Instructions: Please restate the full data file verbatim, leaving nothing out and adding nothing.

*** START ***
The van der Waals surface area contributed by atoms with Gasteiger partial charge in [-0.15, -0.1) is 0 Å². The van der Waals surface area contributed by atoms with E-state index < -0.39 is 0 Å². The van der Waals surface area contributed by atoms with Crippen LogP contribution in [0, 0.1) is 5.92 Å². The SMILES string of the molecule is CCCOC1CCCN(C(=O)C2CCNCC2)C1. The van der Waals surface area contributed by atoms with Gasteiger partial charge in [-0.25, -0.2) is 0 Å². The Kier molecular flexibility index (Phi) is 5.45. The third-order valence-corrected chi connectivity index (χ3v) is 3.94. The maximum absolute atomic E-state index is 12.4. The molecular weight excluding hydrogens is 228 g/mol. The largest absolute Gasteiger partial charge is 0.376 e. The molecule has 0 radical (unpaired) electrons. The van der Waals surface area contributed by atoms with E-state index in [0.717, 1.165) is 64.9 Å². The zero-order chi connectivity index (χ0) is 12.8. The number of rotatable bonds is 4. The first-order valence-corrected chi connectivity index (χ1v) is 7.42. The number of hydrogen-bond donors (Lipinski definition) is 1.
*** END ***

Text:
The van der Waals surface area contributed by atoms with Gasteiger partial charge in [-0.15, -0.1) is 0 Å². The van der Waals surface area contributed by atoms with E-state index < -0.39 is 0 Å². The van der Waals surface area contributed by atoms with Crippen LogP contribution in [0, 0.1) is 5.92 Å². The SMILES string of the molecule is CCCOC1CCCN(C(=O)C2CCNCC2)C1. The van der Waals surface area contributed by atoms with Gasteiger partial charge in [-0.25, -0.2) is 0 Å². The Kier molecular flexibility index (Phi) is 5.45. The third-order valence-corrected chi connectivity index (χ3v) is 3.94. The maximum absolute atomic E-state index is 12.4. The molecular weight excluding hydrogens is 228 g/mol. The largest absolute Gasteiger partial charge is 0.376 e. The molecule has 0 radical (unpaired) electrons. The van der Waals surface area contributed by atoms with E-state index in [0.717, 1.165) is 64.9 Å². The zero-order chi connectivity index (χ0) is 12.8. The number of rotatable bonds is 4. The first-order valence-corrected chi connectivity index (χ1v) is 7.42. The number of hydrogen-bond donors (Lipinski definition) is 1.